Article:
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We met with Romain Guy, Cassidy Williams, and Jon Atack, three tech leads with very different backgrounds. In 7 questions, they share the lessons they've learned and the insights they've gained throughout their careers.

Our guests :

Romain Guy is Director of Engineering for the Android Toolkit, the team responsible for the platform's graphical components. He has been working at Google for 15 years. After studying engineering in Lyon, France, he joined the Mountain View company as an intern and took part in the creation of Android. Check his GitHub.

Cassidy Williams has nearly ten years of experience as a software engineer in the United States (Venmo, Amazon, CodePen, Netlify...). She is a startup advisor and investor, and she also publishes a tech newsletter every week. Check her personal website.

Jon Atack is a major open source contributor (Top 100 Ruby on Rails), he has been a freelance software engineer for over ten years. Since March 2019, he has been actively involved in the Bitcoin Core project. Check his personal website.

Our 7 questions 

  1. At the beginning of your career, did you have a specific career path in mind?
  2. How have you negotiated your salaries throughout your career?
  3. What are the lessons you have learned from experience in terms of compensation?
  4. What is the best advice you have received and/or applied in your career?
  5. What is the biggest mistake you have made in your career?
  6. Looking back, what was the biggest influence on your career?
  7. If you were starting your career today, would you do anything differently?

1. At the beginning of your career, did you have a specific career path in mind ?

Romain Guy

No, I didn't have a career plan in mind. I knew I loved programming and I had one quality that helped me a lot at the time: curiosity. I wanted to do lots of things and I realised that at 25, you have nothing to lose!

I hadn’t planned to make a life for myself in the United States, but then an opportunity came up and I just jumped on it... and now I'm going to be 40 and I'm still here. Only now I have a house, a family, a wife who has her own career... In other words, it's easier to take off and discover the world when all you have to do is pack a few clothes! Of course, it's scary but, as they say, nothing ventured, nothing gained. If it hadn't worked out in the US, I would have gone home and done something else.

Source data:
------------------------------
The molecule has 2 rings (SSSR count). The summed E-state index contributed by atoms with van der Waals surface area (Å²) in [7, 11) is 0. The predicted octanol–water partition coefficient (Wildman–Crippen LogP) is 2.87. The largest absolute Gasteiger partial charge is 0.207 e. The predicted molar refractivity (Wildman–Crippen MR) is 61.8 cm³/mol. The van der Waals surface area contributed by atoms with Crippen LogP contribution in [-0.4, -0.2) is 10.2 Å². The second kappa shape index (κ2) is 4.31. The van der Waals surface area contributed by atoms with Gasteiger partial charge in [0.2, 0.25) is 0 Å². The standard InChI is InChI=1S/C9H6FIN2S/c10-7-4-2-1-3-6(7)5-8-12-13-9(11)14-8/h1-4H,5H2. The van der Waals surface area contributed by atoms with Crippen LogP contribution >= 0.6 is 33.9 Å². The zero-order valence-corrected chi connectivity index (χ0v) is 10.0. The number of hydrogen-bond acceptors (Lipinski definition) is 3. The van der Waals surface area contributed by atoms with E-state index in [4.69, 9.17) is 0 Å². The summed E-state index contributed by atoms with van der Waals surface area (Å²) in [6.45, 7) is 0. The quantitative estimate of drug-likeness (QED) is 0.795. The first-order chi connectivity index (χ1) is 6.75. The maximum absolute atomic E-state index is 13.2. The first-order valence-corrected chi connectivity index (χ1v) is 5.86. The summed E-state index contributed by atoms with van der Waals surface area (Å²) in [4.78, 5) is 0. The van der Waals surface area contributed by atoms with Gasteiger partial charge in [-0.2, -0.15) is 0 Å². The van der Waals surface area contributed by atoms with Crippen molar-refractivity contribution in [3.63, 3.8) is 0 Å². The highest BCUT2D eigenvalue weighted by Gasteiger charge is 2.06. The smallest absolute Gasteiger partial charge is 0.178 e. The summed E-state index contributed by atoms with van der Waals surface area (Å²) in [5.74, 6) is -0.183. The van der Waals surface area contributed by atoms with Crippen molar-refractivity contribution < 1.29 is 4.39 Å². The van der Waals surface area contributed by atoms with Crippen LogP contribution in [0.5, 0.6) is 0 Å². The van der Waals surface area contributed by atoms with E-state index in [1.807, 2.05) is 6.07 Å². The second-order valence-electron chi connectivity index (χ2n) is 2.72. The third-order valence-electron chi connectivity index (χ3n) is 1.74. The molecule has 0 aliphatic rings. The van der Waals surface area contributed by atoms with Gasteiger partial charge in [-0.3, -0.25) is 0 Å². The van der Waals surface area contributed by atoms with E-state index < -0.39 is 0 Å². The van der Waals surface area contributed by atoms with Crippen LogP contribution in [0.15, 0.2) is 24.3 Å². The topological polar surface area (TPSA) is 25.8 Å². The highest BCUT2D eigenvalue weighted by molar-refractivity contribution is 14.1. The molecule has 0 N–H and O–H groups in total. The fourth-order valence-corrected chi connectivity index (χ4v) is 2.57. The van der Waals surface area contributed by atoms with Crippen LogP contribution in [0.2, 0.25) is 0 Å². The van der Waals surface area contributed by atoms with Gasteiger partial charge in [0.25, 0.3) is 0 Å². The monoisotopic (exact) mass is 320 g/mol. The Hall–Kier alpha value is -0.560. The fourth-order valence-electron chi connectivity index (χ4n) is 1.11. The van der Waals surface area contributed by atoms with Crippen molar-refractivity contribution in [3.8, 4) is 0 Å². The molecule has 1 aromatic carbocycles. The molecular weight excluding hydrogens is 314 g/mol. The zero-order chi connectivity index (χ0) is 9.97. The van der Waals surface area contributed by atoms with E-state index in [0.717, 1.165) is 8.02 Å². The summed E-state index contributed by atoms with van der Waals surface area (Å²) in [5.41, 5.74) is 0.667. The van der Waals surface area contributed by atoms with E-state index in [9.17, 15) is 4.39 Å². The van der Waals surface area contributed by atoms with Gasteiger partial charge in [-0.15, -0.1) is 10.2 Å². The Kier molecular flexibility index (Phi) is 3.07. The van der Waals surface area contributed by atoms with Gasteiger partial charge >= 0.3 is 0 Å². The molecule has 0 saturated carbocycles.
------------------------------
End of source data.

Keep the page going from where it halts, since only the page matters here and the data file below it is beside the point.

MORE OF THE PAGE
Jon Atack

As a kid, I imagined something very different. An astronomer, astrophysicist, or microbiologist.  As a college student, I thought I might be a CEO or startup founder. Being sponsored to do open source R&D was an option that didn't exist at the time.

Cassidy Williams

When I was in school I was helping a lot of other students to learn how to code and I also enjoyed speaking at school events. But I didn't fully realise that it could be a job! And so when I was applying for roles initially, I said I wanted to do software engineering because that is what I had been studying. 

“You have nothing to lose by negotiating. Worst-case scenario: they say no.”

- Romain Guy 

2. How have you negotiated your salaries throughout your career?

Cassidy Williams : Even though it is a scary thing to do, I have always negotiated my salary. The way I approach it is to show that I’m grateful to work for the company… but I ask for more money than what’s being offered anyway. For instance, I’ll say: “My take it now price is this, can you get me close to this number?” Sometimes companies will simply say yes, that's great. And sometimes they'll say they can’t but they will offer stock-options to compensate. You then generally have to go back and forth which can be quite uncomfortable. 

Romain Guy : I remember negotiating a raise at the very beginning of my career in France, in Lyon. I was very active in the Java community, I was doing conferences. I felt I was contributing a lot and I gave them a number... They told me it matched the company's salary scale for Paris but not for Lyon. To which I replied: "That's not my problem" (laughs)!

Generally speaking, you have nothing to lose by negotiating. Worst-case scenario: they say no. In your career, you have to be your own publicist, your main advertiser. In other words, you have to know how to showcase your worth and let people know what you are good at. But that doesn't mean you should be boastful either.

Jon Atack : Aside from my teenage and student years, and my first job after leaving university, I haven’t had salaried work. I have come to understand that I'm unhappy if I work directly for money. Freedom is the true luxury.  Money is only a means to that for me. 

Nowadays I have a few sponsors that each provide open-ended annual funding. I suppose it is important that what you are doing is rare, valuable and consistent enough to be free in that way, if it is your goal.

“One question is always worth asking: How does this salary compare to the rest of the team?”

- Cassidy Williams

3. What are the lessons you have learned from experience in terms of compensation?